It's 12:30 p.m. on a hot August day and my rising eighth-grader is not rising.
Camps are done. Vacation travel is over. His buds are out of town. The pool is boring without his pals. He has nothing to do and no one with whom to do it. Shockingly, there's not even some sort of sports practice to scamper to in the early evening.
He was still up last night watching recorded episodes of Tosh.0 well after I went to bed. Why wake him up?
He's 13, and staying up late and sleeping until 1 in the afternoon is normal, right? There's even a name for it: delayed sleep phase syndrome.
It's normal, but it's not necessarily right. And because school is starting in a couple of weeks, it's time to start changing his sleep patterns, say the experts, so he can get the z's he needs but still be ready for first-period class.
"Kids need a lot of sleep," confirms Dr. Richard Castriotta, director of the Division of Pulmonary and Sleep Medicine at the University of Texas Health Science Center at Houston Medical School and medical director of the Sleep Disorders Center at Memorial Hermann-Texas Medical Center. In other words, sleep keeps him up at night, pondering the medical mysteries of what Edgar Allan Poe called "little slices of death."
How much sleep do kids need? Castriotta cites a recent Rhode Island study that followed thousands of kids through the school-age years. The conclusions are eye-opening: High school kids, when given the opportunity, slept an average of nine and a quarter hours; middle schoolers 10 hours and elementary children 11 hours.
"Those are rule-of-thumb numbers" for the school year, he says.
In order to get my son, Luke, up early enough to take a shower and eat breakfast, finish homework, pack his backpack, get his lunch and make it to the bus stop, he needs to be in bed by 9:30 p.m.
School for him starts at 9:20 a.m., a luxury compared with other parts of the country where some junior highs and high schools start classes as early as 7 a.m.
In Tarrant County, high school starts at 8:35 a.m. and elementary schools open their doors at 8 a.m., meaning your pre-K to fifth-grader needs to hit the sack by 8 p.m. to get up at 7 a.m.
So how do you do this? Lullabies? Warm milk? I hear melatonin is pretty effective ...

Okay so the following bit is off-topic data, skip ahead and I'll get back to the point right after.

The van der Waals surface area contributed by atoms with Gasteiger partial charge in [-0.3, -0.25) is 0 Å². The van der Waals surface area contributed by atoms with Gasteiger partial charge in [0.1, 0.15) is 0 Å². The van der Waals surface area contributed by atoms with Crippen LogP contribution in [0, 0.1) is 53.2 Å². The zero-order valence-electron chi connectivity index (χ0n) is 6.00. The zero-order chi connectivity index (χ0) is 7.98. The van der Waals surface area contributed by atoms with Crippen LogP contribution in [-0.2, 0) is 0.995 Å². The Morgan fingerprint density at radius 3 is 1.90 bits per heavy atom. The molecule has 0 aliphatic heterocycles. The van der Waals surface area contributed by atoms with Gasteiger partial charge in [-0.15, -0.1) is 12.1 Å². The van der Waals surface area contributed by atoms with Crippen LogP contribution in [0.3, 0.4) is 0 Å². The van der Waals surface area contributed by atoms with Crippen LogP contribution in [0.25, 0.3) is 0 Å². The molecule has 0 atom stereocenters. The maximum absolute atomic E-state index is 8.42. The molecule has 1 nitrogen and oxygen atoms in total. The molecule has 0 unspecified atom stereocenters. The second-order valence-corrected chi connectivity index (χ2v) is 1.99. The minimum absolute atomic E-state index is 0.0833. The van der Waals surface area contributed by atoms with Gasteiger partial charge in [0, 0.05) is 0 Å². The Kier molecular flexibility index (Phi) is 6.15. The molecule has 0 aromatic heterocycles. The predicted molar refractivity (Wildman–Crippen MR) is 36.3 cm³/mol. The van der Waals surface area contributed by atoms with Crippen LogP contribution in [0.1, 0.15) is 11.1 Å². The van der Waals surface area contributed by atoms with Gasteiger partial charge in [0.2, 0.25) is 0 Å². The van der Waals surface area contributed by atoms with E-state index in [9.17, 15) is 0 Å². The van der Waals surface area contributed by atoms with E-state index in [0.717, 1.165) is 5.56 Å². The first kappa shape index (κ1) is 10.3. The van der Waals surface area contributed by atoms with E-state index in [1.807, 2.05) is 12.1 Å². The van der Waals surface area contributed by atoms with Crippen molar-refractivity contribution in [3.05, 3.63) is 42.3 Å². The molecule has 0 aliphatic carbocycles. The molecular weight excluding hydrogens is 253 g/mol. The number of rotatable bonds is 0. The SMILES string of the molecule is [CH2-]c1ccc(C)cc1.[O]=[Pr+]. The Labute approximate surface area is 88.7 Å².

"You can't make kids go to sleep -- and we don't advocate knocking kids out," says Castriotta, "but what we can do is enforce a rigid wake time, earlier and earlier. If they're getting up at noon, start weeks ahead of time enforcing an earlier rise time.
"Slowly get up at 11 o'clock and then 10 o'clock. A couple of weeks before school you want them getting up at 6:30 if that's the right time for them.
"But the key is, you have to start early. Weeks early. Gradually advance the bedtime and the rise time."
Weeks? School starts Aug. 22! So we're already behind!
Let's be honest, this is bitter medicine. It's going to be painful, for the kid and the parents.
But sleep scientists remind us it is important for your child's school success to have the right amount of sleep.
"Children who are not getting sufficient sleep tend to be irritable and/or hyperactive, and are sometimes mislabeled as having ADHD," says Dr. Aparajitha Verma, medical director of the Sleep Disorders Center at the Methodist Neurological Institute in Houston. "Also, lack of sleep can exacerbate existing health issues seen in kids, such as bed-wetting and sleepwalking."
Not only is this semester's success in trouble, your child's future in higher learning could be at risk as well. Colleges are paying closer attention to earlier grades in high school transcripts, so every test score counts.
Studies of thousands of students in Massachusetts and Minnesota "show that the amount of sleep that kids get is directly related to their grades," Castriotta points out. "Massachusetts showed a big difference between kids who got A's and B's and kids who got C's and D's; it amounted to about 25 minutes or more sleep per night. The data was really pretty good."
Castriotta says he was happy that the Houston school district proposal to start the school day earlier was defeated in June. "Other states start school later to accommodate the sleep deprivation," he says, adding that sleep scientists and pediatricians have long lobbied for later start times. He says that those who study sleep are also in favor of doing away with daylight-saving time, which he says is pretty much useless for saving daylight or time.
"There's no good reason to have daylight-saving time," he says.
Ah, yes, the chilly wait at the darkened bus stop is approaching. But that's a crisis we'll have to deal with later.
Right now, we need to get this kid up.